Usually it works like that. Once the banking app is launched, the Trojan displays its own interface overlaying the banking app’s interface. As a user inputs credentials, the malware steals the information.
Be especially careful with apps that request permission for access to SMS
To fool the user, a mobile banking Trojan must be able to impersonate a banking app convincingly. The most effective Trojans can impersonate dozens of banking apps, payment services, and even instant messaging apps.
There is one critical stage in the process of stealing money — hijacking SMS with one-time passwords sent by the bank’s system as part of two-factor authentication. That’s why mobile banking malware needs permission to access SMS, and that’s why you need to be extremely cautious with all apps that request such permission.
In simple words: how Trojans fool 2-factor authentication & steal money from mobile banks https://t.co/kfqKtUq3tY pic.twitter.com/7S2b5BCS0v
— Eugene Kaspersky (@e_kaspersky) March 14, 2016
Mobile Trojans can steal money either in small portions over months or at once.
9. How can I tell if my smartphone is infected?
The most obvious sign is losing money. Comb through your bank transactions regularly. If you see no suspicious transactions but would like to check your phone anyway, use the free Kaspersky Antivirus & Security for Android to scan your device.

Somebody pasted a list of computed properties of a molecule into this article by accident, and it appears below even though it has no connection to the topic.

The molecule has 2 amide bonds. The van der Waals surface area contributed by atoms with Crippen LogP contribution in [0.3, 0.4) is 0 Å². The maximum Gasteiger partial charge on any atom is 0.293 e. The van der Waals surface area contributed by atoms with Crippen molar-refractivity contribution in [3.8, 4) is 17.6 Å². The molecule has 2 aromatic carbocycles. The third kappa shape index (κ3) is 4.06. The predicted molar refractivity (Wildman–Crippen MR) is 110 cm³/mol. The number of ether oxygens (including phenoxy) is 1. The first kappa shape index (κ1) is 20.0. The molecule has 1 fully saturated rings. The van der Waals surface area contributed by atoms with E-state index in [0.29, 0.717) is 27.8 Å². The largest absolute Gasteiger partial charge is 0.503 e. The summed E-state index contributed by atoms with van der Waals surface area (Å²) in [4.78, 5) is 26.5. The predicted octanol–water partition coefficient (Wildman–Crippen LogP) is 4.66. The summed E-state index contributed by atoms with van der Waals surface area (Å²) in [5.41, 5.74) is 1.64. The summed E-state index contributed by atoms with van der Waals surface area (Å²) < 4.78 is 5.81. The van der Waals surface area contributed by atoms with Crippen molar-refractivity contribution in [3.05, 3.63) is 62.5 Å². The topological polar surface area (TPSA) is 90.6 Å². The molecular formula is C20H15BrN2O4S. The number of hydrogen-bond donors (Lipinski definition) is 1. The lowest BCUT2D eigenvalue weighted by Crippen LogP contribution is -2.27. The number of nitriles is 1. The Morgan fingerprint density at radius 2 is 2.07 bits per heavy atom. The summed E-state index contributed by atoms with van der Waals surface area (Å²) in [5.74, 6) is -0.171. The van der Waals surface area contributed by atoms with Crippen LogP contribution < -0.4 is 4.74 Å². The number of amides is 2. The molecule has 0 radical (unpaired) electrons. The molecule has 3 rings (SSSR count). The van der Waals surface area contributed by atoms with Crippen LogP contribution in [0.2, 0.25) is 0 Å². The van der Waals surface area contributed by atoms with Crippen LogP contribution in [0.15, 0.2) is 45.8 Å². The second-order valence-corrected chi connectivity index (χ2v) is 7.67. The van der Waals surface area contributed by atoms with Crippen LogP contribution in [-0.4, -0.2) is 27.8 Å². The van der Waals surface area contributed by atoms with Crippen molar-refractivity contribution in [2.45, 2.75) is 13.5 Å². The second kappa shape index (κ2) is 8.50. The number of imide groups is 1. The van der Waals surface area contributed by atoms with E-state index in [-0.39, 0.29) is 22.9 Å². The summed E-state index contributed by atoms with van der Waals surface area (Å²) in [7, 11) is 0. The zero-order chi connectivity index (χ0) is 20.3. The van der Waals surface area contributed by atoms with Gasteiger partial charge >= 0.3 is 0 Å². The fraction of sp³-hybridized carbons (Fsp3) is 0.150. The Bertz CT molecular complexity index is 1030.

Protecting your #money: everything you need to know about #mobile #bankers, plain and simple
10. Which Trojans are the most dangerous?
OpFake is a very industrious Trojan that mimics the interfaces of almost 100 banking and finance apps. The Acecard family is also very strong: able to impersonate more than 30 banking apps or overlay any app’s interface on command. In 2016, the Asacub, Svpeng, and Faketoken Trojans swarmed Russia.
Evolution of #Asacub trojan: from small fish to ultimate weapon – https://t.co/lLv0pY4lol #infosec #mobile #banking pic.twitter.com/gAM3zzy7aC
— Kaspersky Lab (@kaspersky) January 20, 2016
11. How can I protect myself?
- Enable SMS notifications for your mobile bank. Not all banking Trojans hijack SMS, and, in general, it’s a very effective way to monitor your account.
- Download apps only from official stores: Google Play Store for Android, Apple App Store for iOS, and so forth.
- Look carefully at the rights each app requests. Those that request permission for access to SMS require further scrutiny.
- Install an antivirus solution — like Kaspersky Antivirus & Security for Android.
12. My money was stolen! What should I do?
Immediately contact your bank to freeze your card(s) and dispute the transaction in question. In some cases, banks don’t send transfers right away, so there is a chance your money isn’t actually gone yet.
5 lessons I learned from having my credit card hacked https://t.co/HVSJGCHlFG #onlinepayment pic.twitter.com/qsytYC83wv
— Kaspersky Lab (@kaspersky) November 12, 2014
Make sure you remove the malicious app from your device, and check your smartphone with antivirus software.
Finally, we suggest rereading the previous answer to avoid this situation in the future.